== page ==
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05 1 0 1 50tsNo. of ti 2 012646566 Disagreemen me s Count 20 15 10 5 0 0 1 2 64 65 66 Disputed examples of extrema (a) Disputed examples of extremas of Iris2 subsetshardk means in each subset (semirandom initialization) 05101520250383648Di sputed examples of ext remasNo. of time s Count Disputed examples of extrema (b) Disputed examples of extremas of Iris3 subsetshardk means in each subset (semirandom initialization) Figure 5.3 Result of DCombining Algorithm on Iris Data with SemiRandom Initialization 25
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Different shades of + and * symbols represent different clusters. (a) Encircled examples showing the 8 disputed examples of Iris data (Hard k means applied to data in each subset) 051015200383033364960 Disagreements No. of times Count Disputed examples of extrema (b) Disputed examples of extremas of Iris data using 3 subsetshardkmeans in each subset (Purerandom initialization) Figure 5.4 Result of DCombining Algorithm on Iris Data with PureRandom Initialization 26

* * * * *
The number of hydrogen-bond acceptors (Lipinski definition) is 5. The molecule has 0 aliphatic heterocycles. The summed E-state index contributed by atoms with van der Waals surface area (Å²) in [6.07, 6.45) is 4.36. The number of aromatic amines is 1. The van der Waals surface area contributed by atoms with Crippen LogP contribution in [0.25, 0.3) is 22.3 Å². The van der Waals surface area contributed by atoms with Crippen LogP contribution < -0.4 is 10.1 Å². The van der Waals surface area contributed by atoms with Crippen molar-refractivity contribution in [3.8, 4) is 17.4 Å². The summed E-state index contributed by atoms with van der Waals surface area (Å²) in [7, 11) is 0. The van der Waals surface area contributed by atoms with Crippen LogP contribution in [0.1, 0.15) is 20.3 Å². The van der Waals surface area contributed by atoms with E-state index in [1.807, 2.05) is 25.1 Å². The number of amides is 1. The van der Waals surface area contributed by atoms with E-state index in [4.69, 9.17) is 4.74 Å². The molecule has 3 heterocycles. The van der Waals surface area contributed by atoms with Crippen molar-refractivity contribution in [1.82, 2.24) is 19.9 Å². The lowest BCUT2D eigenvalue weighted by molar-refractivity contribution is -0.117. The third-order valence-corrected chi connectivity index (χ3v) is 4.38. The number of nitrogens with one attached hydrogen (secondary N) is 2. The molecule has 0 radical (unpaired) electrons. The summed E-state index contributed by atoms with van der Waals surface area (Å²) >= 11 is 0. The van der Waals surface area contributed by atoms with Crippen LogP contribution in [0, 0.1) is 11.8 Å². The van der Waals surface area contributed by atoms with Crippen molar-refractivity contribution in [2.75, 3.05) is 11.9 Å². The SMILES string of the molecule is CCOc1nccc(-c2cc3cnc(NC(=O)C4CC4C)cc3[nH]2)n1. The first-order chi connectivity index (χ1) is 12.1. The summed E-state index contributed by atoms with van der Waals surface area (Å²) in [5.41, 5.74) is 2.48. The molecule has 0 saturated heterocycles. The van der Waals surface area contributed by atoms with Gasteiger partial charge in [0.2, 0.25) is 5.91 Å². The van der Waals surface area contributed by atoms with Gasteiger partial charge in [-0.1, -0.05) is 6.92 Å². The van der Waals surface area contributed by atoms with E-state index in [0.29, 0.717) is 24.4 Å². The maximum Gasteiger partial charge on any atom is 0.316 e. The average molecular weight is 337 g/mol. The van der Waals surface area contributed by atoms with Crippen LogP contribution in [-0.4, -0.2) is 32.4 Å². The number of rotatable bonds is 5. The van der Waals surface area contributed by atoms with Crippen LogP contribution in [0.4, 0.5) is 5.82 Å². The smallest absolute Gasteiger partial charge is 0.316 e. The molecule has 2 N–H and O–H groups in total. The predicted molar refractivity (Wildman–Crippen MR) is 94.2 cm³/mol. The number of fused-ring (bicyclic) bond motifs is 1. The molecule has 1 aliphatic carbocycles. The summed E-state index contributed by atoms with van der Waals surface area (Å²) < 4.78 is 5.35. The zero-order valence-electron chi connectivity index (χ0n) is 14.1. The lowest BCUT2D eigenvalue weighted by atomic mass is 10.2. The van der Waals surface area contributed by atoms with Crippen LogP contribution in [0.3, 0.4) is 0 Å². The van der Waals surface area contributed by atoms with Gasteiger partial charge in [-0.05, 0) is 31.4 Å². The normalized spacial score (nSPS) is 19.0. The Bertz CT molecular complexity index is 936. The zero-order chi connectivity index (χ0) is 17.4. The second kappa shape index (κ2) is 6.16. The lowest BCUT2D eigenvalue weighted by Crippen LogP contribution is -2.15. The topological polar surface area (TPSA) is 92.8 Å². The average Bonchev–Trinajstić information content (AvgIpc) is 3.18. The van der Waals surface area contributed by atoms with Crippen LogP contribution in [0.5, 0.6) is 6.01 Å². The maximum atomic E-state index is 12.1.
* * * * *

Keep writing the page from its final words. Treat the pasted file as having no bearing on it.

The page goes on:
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5.8 MRI Experiments We have performed experiments on the 22,320 example MRI data using 2, 3, 4, and 5 subsets. MRI data has clusters of varying size and density. One could also utilize other clustering algorithms on each subset, which bett er deal with differing size and density clusters. We conducted experiments by initializing the number of clusters, k, to 7 in each subset. Tables 5.5 and 5.6 show the result of globally clustering the MRI data using fuzzykmeans and hardkmeans respectively. Th e results of combining MRI data using 2, 3, 4, and 5 subsets and clustering using fuzzyk means and hardkmeans are shown in Tables 5.7 and 5.8 respectively. The results s how that the average number of disputed examples and the standard deviation of ex tremas obtained by our DCombining algorithm using semirandom initialization is quite consis tent with the average number of disputed examples and standard deviation of extrem as obtained during global clustering of the MRI data (using k=7). This means that th e pattern of extremas generated by our DCombining algorithm using semirandom initializa tion is quite similar to the pattern of extremas generated by clustering all the data at a time. Figure 5.5 (a) shows the histogram of the disputed examples of all extremas that occurred during global clustering of the MRI data (using fuzzy k means, k=7). It has lots of extremas whose disputed examples are 0 (most typical) or close to zero. There is also an equa l number of extremas whose disputed examples are large (6796 at the other end of the histogram in Figure 5.5 a). The extremas generated by our algorithm using 5subsets (fuzzy k means in each subset) generate a similar pattern of extremas (Figur e 5.5 b). We also found some other types of extremas in the middle (Figure 5.5 b) i.e. ( no such similar extrema exist in Figure 5.5 a). This is expected because the J values of many of the extremas in the global data are quite different (Figure 5.5 a). Thus, sometimes our algorithm combines a highly diverse ensemble of centroids. With purerandom initialization this occurs more often. We got similar results using hard cl ustering and with k=10. We pl otted the disputed examples found by our DCombining algorithm (using 5 subs ets with hard k means in each subset). Figure 5.6 (a) shows the disputed examples only and Figure 5.6 (b) shows them with global clusters in the backgr ound. It shows that the disputed examples lie on the spatial border of clusters with small changes in the centroids locations. Similar plotting has been obtained by clustering subsets with fuzzy k means. Figure 5.7 (a) shows 47 disputed examples using 5subsets, fuzzykmeans applied to examples of each subset, and k=7. Figure 5.7 (b) shows the disputed examples with global clusters in the background. 27